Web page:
To be honest, most of the time spent at your lake home is spent outdoors – as it should be. But the second-most popular place at your lake home is inside: It’s your kitchen, and when you’re entertaining your family and friends, a cramped space just won’t do.
Construction crews aside, there are many simple ways to make your kitchen feel bigger. Take a look at the few examples below to see how you can update your space this lake season!
White and Wood
Lightening up the color of your kitchen may sound simple, but it’s effective.
Lighter colors, such as creams and whites, are better at reflecting light, which helps create the illusion of a larger room.
To take your upgrade a step further, interior designers suggest putting up trim around the top of your space, painted an even lighter color than the walls.
Add texture to your kitchen by paneling your walls with whitewashed wooden planks, commonly known as shiplap.
Popularized by the HGTV show “Fixer Upper,” shiplap can not only help make your kitchen feel bigger, but it can also make your space feel warm and cozy, like a comfy lake cabin.
Or, when accented appropriately, can give your kitchen a coastal vibe.
Let the Light in
Another technique to making your space feel bigger, is increasing the amount of natural light that flows into it.
Do away with your dark colored window shams and thick, heat-blocking curtains, and spring for a set of indoor shutters that can be opened and closed at your leisure while still inviting in ample sunlight.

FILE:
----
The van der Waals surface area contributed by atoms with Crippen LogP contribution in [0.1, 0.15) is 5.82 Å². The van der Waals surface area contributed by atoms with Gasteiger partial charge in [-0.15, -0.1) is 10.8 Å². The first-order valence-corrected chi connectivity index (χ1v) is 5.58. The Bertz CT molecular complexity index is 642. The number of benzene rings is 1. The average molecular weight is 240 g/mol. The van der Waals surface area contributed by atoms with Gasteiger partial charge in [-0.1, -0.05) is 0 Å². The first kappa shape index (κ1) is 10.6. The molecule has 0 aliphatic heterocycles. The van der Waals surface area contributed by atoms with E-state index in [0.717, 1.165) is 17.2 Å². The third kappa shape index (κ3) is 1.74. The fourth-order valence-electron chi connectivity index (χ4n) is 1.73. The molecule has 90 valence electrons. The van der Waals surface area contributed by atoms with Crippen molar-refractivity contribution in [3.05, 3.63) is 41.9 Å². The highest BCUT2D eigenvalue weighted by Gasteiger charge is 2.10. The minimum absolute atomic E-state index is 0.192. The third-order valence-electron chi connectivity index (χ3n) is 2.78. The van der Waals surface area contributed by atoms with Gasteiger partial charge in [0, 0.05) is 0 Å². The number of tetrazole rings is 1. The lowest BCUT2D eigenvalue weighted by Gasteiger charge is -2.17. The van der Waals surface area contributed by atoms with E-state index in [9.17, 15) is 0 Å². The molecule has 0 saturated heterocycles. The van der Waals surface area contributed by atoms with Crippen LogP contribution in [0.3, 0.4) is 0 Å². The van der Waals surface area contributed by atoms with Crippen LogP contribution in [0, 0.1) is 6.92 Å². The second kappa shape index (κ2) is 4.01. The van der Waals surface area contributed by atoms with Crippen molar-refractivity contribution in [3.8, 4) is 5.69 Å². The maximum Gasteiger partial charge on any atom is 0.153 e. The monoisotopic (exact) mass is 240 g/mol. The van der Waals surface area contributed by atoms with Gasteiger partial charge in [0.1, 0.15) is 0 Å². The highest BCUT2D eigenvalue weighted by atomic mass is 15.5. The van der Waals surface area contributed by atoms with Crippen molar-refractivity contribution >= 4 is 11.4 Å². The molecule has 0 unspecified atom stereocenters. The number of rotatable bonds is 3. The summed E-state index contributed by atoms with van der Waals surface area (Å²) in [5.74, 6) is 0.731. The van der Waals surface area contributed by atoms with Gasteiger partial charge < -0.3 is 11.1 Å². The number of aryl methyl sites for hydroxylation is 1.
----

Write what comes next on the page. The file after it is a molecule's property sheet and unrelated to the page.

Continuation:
You can also incorporate reflective surfaces in your kitchen. Similar to how lighter colors can make a space feel roomier, so can reflective surfaces like stainless steel appliances and metallic backsplashes.
Eliminating low-hanging chandeliers and frosted light fixtures can also open up a room.
Redo Your Floors
Installing patterned flooring is another option to consider when attempting to make your space feel bigger.
One way to achieve this is to use over-sized tiles in your kitchen. The size of these will help to create a sense of wideness to the area.
In selecting these tiles, choose similar colors that are slightly different, such as a slate and a lighter grey. Dark floors will contrast well with your light walls.
If you want hardwood floors, install planks of alternating colors. As with your tile, be sure not to very the color drastically. Slight variations will achieve the look you desire without being visually jarring.
Another tip is to install your hardwood floors vertically, rather than horizontally. This will help make your space look as it longer.
Incorporate Open Shelving
Ditch your boxy ceiling-to-counter shelves and opt for several open shelving units.
This will help add depth to your kitchen by optimizing the amount of light in your space and help make better use of your wall space.
Often thick and dark, closed cabinetry can also have an oppressive effect on a space.
Open storage aides in functionality of your kitchen by eliminating the time you take hunting down that pot or pan, as well as makes the room more inviting.